Dr. Diandra: Explaining Ross Chastain’s Martinsville move


Ross Chastain provided a superb physics lesson at Martinsville. Here’s how he managed to pass five cars in the last half-lap of the race.

Turning requires turning force

Imagine swinging a tennis ball tied to a string above your head. The ball moves in a circle because of the string.

That string provides a force that makes the ball turn. This turning force always points toward the center of the turn. Physicists call it ‘centripetal force’, but I think ‘turning force’ is more descriptive.

Turning at a race track utilizes the exact same physical principle — except without the string.

And these 3,675-pound cars require a lot more turning force than a tennis ball does.

The amount of force necessary to turn is proportional to the mass that’s turning, times the speed, times the speed again, all divided by the turn radius.

Physics tells us that:

  • Faster turns require more turning force.
  • Making tighter turns (like Martinsville) requires more turning force.
  • Heavier cars need more turning force.

Let’s figure out how much force you normally need at Martinsville. The pole speed was 96.078 mph, but each car’s speed varied throughout a lap.

  • During practice, cars reached 114-119 mph on the straightaways.
  • Drivers entered the turns from 75-85 mph, depending on the driver and the age of their tires.
  • Most drivers slowed to around 60 mph before speeding up again to exit the turn.

Let’s say a driver takes Martinsville’s 202-foot-radius turns doing an average of 80 mph. That requires a turning force of 7,775 pounds.

The four tires must generate all of that almost four tons of turning force.

Sir Isaac Newton discovered that force is equal to mass times acceleration. Chastain is 5’9”. I’ll guestimate his weight at around 160 pounds. That makes the total weight of the car and driver 3,675 pounds.

Dividing the force by the mass, the acceleration of a car turning at 80 mph at Martinsville is normally about 2.1 Gs, where G is the acceleration due to Earth’s gravity.

Your head, which weighs around 10 pounds, would feel like it weighed 20 pounds when subjected to a 2G acceleration.

Compare that to astronauts on the Space Shuttle, who experienced about 3Gs during takeoff.

Ross Chastain’s turning model

On the final lap, Chastain needed to pass two cars. But none of the cars he needed to pass were close enough for him to get to them.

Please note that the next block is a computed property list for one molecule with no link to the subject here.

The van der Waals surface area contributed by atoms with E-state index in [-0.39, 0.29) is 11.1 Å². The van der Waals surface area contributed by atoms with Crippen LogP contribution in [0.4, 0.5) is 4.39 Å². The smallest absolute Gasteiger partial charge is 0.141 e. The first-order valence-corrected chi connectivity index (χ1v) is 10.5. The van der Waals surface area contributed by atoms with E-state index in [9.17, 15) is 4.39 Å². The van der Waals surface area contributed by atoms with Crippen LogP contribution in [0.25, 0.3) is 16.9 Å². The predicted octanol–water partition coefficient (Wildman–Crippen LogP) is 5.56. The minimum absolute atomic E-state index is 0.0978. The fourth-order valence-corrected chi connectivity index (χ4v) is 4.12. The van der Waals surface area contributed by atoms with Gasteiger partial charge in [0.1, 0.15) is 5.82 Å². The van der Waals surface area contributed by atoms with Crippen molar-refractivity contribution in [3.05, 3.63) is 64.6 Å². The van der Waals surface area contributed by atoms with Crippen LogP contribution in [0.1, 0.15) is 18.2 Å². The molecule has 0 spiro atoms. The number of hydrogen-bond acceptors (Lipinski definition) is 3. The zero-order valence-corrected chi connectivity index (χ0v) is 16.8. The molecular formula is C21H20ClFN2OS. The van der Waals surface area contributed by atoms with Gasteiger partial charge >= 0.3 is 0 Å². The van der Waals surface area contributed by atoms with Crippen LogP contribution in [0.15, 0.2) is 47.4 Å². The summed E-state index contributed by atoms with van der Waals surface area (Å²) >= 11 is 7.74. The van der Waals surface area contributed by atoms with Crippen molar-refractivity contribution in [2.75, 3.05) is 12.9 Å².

Chastain floored it going into Turn 3. Instead of relying on just the tires for turning force, Chastain used the wall to help him turn. That gave him enough turning force to turn a lot faster.

Chastain’s lap time on Lap 499 was 20.758 seconds. His lap time on lap 500 was 18.845 seconds. As my colleague Dustin Long noted, that’s the fastest lap ever by a stock car at Martinsville Speedway.

Chastain did the first half of the lap normally. It would take him about half the time of lap 499: 10.379 seconds.

That means he completed the last half of the lap in 8.466 seconds. He had to run an average of 112 mph from the midpoint of the backstretch to the start/finish line.

He didn’t run 112 mph the whole way. Let’s assume he entered the turn at 122 mph, which would be 37-47 mph faster than anyone else did. We’re talking about a turning force of 18,079 pounds, and an acceleration of almost 5Gs.

Isn’t 5Gs dangerous?

A human being can tolerate 5Gs for a short time. A 10-pound head would feel like it was 50 pounds under a 5 G acceleration. But that’s not the primary problem.

The human body is optimized for the 1 G acceleration the Earth’s mass provides. When your body accelerates faster, it has to work harder to circulate blood. Without sufficient blood flow, organs don’t get enough oxygen.

A warning sign of excessive G’s is losing peripheral vision and the ability to see colors. When the brain senses a lack of oxygen, it shuts down the least important functions first.

But if the high acceleration persists, the person who is accelerating eventually blacks out. Fighter pilots wear pressurized suits to ensure their circulation remains normal.

Much of what we know about how the human body tolerates high accelerations is thanks to Air Force Colonel John Stapp. He experimented on himself in the 1950s, surviving 25Gs  for a little over a second and a peak force of 46.2Gs.

Unfortunately, his experiments permanently damaged his vision. However he lived another 45 years, dying at age 89 in 1999.

Ross Chastain not only made it into the Championship Four, he provided a great answer for every student who asks their math and science teacher: When am I ever going to use this?